Genes to RNA to Proteins

Central Dogma of Biology

The transfer of genetic information controlling the cell is from DNA to RNA to proteins.
The work of Gregor Mendel, an Austrian monk, provided evidence that an organism's traits are passed from parents to offspring by way of genes (Mendel called them factors). Genes are discrete sequences in an organism's DNA (genetic code) used by cells to make specific proteins. These various proteins produce the traits of an organism. In addition, proteins are continuously produced while involved in the functioning of each cell; for example, membrane transport proteins such as ion channels that move ions into and out of cells.

The ribosome, a structure composed of RNA and protein, constructs proteins based on the instructions provided by DNA; ribosomes may be free floating in cytoplasm or attached to form rough endoplasmic reticulum. It is here that the code from the DNA is interpreted and a specific sequence of amino acids, which are the building blocks of proteins, is produced. The following is a summary of the two main parts of this process in eukaryotes called transcription and translation. Ribonucleic acid (RNA) is an organic molecule that carries genetic messages out of the nucleus. It consists of a single strand of nucleotides. Transcription is the formation of messenger mRNA from the template DNA strand to be used to build proteins. Messenger RNA (mRNA) is an RNA molecule made from a DNA template and contains the complementary gene sequence—that is, the sequence opposite to the DNA strand. The mRNA leaves the nucleus, the organelle that houses DNA, and goes into the cytoplasm, the watery interior of the cell, where the ribosomes are located. Translation is the assembly of amino acids into a proteins in the ribosomes through the reading of mRNA by transfer RNA and the ribosome. Transfer RNA (tRNA) is the molecule that carries each amino acid to the strand of mRNA during translation of protein synthesis.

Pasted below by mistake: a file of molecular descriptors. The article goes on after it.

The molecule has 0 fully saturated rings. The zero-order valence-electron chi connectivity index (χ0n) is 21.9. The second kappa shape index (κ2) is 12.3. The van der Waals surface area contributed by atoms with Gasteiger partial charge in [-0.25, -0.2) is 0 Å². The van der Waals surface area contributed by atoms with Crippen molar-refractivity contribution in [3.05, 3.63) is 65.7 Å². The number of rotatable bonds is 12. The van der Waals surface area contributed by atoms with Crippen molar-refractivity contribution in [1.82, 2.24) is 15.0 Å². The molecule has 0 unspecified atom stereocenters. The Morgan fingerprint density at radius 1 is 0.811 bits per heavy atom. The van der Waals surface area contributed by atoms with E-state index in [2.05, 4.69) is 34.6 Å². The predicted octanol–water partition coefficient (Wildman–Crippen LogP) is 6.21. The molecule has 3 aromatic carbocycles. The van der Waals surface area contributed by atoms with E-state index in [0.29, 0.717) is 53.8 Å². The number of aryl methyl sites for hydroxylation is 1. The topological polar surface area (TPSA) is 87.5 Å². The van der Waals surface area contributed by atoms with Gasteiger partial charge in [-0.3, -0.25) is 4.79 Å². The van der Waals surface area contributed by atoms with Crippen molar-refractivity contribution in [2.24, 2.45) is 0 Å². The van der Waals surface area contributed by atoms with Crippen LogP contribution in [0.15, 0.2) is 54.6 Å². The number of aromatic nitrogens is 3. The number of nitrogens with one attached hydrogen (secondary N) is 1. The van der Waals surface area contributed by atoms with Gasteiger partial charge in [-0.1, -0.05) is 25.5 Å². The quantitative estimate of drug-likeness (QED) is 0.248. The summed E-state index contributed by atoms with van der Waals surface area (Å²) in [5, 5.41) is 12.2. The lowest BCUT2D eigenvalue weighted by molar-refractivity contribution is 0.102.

The concept that genetic information flows from DNA to RNA, and from RNA to proteins is called the central dogma of biology. While this idea has undergone much revision as new information becomes available, the general premise has remained the same. The original thinking was that there was "one gene for one protein," with the idea that each small piece of DNA would code for a particular protein. Research has shown that many proteins are the result of more than one chain of amino acids. Hemoglobin, the protein in blood that carries oxygen, is composed of four different proteins. In addition, modification can occur that allows multiple proteins to be produced from one gene sequence. These details do not alter the directional flow of genetic information from DNA to protein.

Types of RNA

There are three main types of RNA involved in protein synthesis: mRNA, tRNA, and rRNA.
There are three main types of RNA that work together to build proteins.

Three Types of RNA

Messenger RNA, or mRNA, is a bit of code carried from the nucleus into the cytoplasm of the cell. It codes for a specific protein. Transfer RNA, or tRNA, acts as a chaperone for mRNA, guiding it to the site of protein synthesis. Ribosomal RNA, or rRNA, makes up the ribosome (along with proteins), where protein synthesis occurs.
  • mRNA: This is messenger RNA. It is the molecule made from a DNA template that contains the complementary gene sequence, that is, the sequence opposite to the DNA strand. It transcribes the DNA code in the nucleus and carries it out into the cytoplasm. It is a single-strand sequence complementary to the DNA gene sequence.